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World's Largest 11MW Fuel Cell Power-generating Plant

Fuel cell power-generating plant receives a high evaluation for its high power-generating efficiency.
Even better efficiency is achieved through polymer electrolyte fuel cells.

World's Largest 11MW Fuel Cell Power-generating Plant

Following the first and second oil crises, the Moonlight Plan of the Ministry of International Trade and Industry (MITI) included development of phosphoric-acid fuel cells (PAFCs), which boast high power-generating efficiency and superiority in terms of environmental considerations. These have attracted attention as a fourth type of power-generation technology, in addition to hydroelectric, thermoelectric, and nuclear power.

Toshiba began fundamental research in this field in the early 1960s. Beginning in 1982, it participated in the Moonlight Plan's project to develop pressurized fuel cells as a power source to replace thermoelectric power. A 1 MW plant was installed in Chubu Electric Power's Chita 2 Thermal Power Plant in 1987 for research purposes. In April 1985, Toshiba established a joint venture, International Fuel Cells (IFC), with United Technologies to seek new business for power companies. This joint venture fused United Technologies' fuel-cell technology (then the world's most advanced, and garnered through experience with spacecraft such as the Apollo series and the Space Shuttle) with Toshiba's power-generation plant technology. An 11 MW PAFC plant was delivered to Tokyo Electric Power's Goi Thermal Power Station in 1991. Operating through 1997, this plant was able to confirm the PAFC's high power-generating efficiency and environmental soundness.

Meanwhile, in 1990 a specialized on-site company, ONSI, was established as a joint venture with IFC. Beginning in 1991, 56 units of the semi-commercial PC25A;200 kW PACF, manufactured by Toshiba and featuring built-in reformers and electrical controls, were shipped domestically, to North America, and other markets around the world. These operated for a total of 40,000 hours, the target duration we had set for commercial models. The PC25C, which incorporated further cost and size reductions, was introduced for commercial use in 1996. In 1997, this model received the New Energy Foundation's New Energy Award (in the Commendations for the 21st Century Type New Energy Equipment/System Category). In Japan, this model is used for cogeneration purposes at facilities such as hospitals, hotels, breweries, amusement parks, and watersupply and sewage facilities. Recently, four 200 kW units were installed on the grounds of Expo 2005, held in Aichi prefecture beginning in March 2005, to supply electricity to the Japanese government's exhibition hall in the Expo's Nagakute Area.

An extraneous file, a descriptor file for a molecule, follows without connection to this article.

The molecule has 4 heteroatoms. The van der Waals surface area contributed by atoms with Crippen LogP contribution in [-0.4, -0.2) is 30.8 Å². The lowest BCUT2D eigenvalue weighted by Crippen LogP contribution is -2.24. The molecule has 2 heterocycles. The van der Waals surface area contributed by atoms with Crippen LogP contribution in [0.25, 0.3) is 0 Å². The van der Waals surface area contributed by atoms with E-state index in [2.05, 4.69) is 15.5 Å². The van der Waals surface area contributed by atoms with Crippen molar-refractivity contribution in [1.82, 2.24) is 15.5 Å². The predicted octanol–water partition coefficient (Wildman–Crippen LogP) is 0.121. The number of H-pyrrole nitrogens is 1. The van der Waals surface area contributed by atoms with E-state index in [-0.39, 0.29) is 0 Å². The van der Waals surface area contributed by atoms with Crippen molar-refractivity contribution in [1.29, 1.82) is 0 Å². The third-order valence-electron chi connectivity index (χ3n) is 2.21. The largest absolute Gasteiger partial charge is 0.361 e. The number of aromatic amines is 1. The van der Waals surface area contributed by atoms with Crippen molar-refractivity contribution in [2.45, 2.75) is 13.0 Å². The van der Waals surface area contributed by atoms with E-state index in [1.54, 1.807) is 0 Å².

In addition, since 1992, Toshiba has participated in the NEDO New Sunshine Plan. As part of this program, it began research and development into polymer electrolyte fuel cells (PEFCs), leading to the completion of a 1 kW class cell stack in 1995. It then began system development efforts, which led to completion of a 1 kW class PEFC cogeneration system for household use in 2000. Beginning in 2002, Toshiba has participated in the PEFC testing and other research projects of the New Energy Foundation (NEF), proceeding with development directed toward practical implementation of this technology.

50kW fuel cell power-generating experiment plant

50kW fuel cell power-generating experiment plant

Fuel cell main unit

Fuel cell main unit

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